Italy has always been a great movie location eyed by filmmakers for its architecture and preserved history (Lombardy in Call Me by Your Name, Sicily in The Godfather, and Venice in The Tourist), but Angels and Demons elevates your tour around Rome and Italy with looming conspiracies and a fictional exposé of the Church’s dark truths. In this movie, you can see Saint Peter’s Basilica, Castel Sant’ Angelo, the Pantheon, and the   Sistine Chapel in a new light.

Grand Budapest Hotel (2014)

After being framed for a murder he did not commit, Monsieur Gustave H. (Ralph Fiennes), concierge of the prestigious Grand Budapest Hotel, befriends the newly hired bellhop Zero Moustafa (Tony Revolori).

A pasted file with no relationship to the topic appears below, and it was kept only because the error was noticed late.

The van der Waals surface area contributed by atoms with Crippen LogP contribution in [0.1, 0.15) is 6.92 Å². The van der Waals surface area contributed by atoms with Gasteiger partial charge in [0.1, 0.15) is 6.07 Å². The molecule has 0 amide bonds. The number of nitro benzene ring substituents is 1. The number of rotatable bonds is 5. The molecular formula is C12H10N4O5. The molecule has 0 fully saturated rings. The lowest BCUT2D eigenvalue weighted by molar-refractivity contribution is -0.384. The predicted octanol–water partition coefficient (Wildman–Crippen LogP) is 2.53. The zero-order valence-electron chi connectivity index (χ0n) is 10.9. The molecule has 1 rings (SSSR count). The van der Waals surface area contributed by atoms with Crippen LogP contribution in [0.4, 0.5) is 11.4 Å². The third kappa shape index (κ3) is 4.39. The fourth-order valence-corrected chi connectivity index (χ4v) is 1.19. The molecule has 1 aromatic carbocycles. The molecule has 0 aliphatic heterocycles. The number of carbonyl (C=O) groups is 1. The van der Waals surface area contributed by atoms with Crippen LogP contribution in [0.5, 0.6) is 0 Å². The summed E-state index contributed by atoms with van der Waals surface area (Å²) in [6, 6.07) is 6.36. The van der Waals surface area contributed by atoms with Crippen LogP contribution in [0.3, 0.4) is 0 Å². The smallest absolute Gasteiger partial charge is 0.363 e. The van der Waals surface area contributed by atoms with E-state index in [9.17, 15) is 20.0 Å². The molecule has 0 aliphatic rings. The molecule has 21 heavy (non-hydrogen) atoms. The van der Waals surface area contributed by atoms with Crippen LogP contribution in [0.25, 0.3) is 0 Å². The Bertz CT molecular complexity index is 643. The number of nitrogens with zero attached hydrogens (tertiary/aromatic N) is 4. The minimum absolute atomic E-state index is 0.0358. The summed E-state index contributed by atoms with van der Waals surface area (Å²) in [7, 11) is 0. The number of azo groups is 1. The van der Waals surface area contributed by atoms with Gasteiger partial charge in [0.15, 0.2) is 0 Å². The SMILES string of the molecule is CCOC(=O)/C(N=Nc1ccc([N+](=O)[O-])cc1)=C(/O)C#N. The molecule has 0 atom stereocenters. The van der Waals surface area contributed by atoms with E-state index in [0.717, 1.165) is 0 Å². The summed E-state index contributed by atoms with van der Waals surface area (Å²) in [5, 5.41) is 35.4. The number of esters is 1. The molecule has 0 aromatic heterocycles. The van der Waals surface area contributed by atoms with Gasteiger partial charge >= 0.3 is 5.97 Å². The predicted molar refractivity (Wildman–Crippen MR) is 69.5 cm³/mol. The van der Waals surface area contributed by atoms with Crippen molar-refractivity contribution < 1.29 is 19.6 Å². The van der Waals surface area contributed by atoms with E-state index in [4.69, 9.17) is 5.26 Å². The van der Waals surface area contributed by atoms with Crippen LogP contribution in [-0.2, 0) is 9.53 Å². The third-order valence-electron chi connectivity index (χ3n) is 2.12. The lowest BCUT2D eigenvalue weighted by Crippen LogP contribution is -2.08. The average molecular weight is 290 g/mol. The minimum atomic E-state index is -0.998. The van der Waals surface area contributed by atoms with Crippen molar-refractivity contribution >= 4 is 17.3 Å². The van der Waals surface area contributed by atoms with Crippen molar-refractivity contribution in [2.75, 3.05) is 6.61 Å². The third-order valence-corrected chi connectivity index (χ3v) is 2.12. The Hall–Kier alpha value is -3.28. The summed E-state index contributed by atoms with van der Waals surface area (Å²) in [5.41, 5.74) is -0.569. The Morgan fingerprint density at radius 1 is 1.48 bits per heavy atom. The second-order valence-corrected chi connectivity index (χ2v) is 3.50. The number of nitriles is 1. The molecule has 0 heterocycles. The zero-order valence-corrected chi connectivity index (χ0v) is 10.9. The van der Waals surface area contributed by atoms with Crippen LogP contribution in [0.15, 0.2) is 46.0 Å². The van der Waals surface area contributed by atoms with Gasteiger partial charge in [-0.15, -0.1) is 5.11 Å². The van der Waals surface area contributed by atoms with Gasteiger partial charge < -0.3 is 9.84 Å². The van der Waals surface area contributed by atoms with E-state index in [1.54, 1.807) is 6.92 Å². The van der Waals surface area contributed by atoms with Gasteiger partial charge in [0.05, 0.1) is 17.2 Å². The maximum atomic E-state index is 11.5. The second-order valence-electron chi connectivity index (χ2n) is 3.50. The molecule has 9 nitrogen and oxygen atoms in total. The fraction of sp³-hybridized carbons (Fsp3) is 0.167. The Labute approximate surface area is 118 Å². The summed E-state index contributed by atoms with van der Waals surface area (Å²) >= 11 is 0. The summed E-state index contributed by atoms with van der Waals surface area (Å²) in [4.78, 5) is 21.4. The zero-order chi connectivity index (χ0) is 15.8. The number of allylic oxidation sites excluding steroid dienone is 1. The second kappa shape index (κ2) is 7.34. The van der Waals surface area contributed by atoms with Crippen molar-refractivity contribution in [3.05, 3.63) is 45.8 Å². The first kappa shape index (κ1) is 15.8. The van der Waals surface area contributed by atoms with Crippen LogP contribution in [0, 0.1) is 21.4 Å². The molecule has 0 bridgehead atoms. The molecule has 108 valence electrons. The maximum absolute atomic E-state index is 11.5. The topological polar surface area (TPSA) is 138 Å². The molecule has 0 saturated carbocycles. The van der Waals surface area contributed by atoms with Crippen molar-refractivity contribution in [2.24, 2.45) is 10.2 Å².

Shot on location at the Görlitzer Warenhaus Department Store in Görlitz, Germany, the film takes you from this fictional hotel to the very heart of a fictional spa town in the fictional Republic of Zubrowska. The movie’s aesthetically pleasing saturated color palette of pale pinks and reds bleeds against a backdrop of war-torn Germany in the ’30s, exploring friendship and loyalty in the wake of fascism and frantic chaos. 

The rule of thumb in the film industry is that, if a movie is directed by Wes Anderson, it’s eye candy. His films are more often than not social commentaries and dark comedies wrapped in obscure color theories, perfect symmetry, age-old kitsch, uncanny voice-overs, and a disregard for linear narratives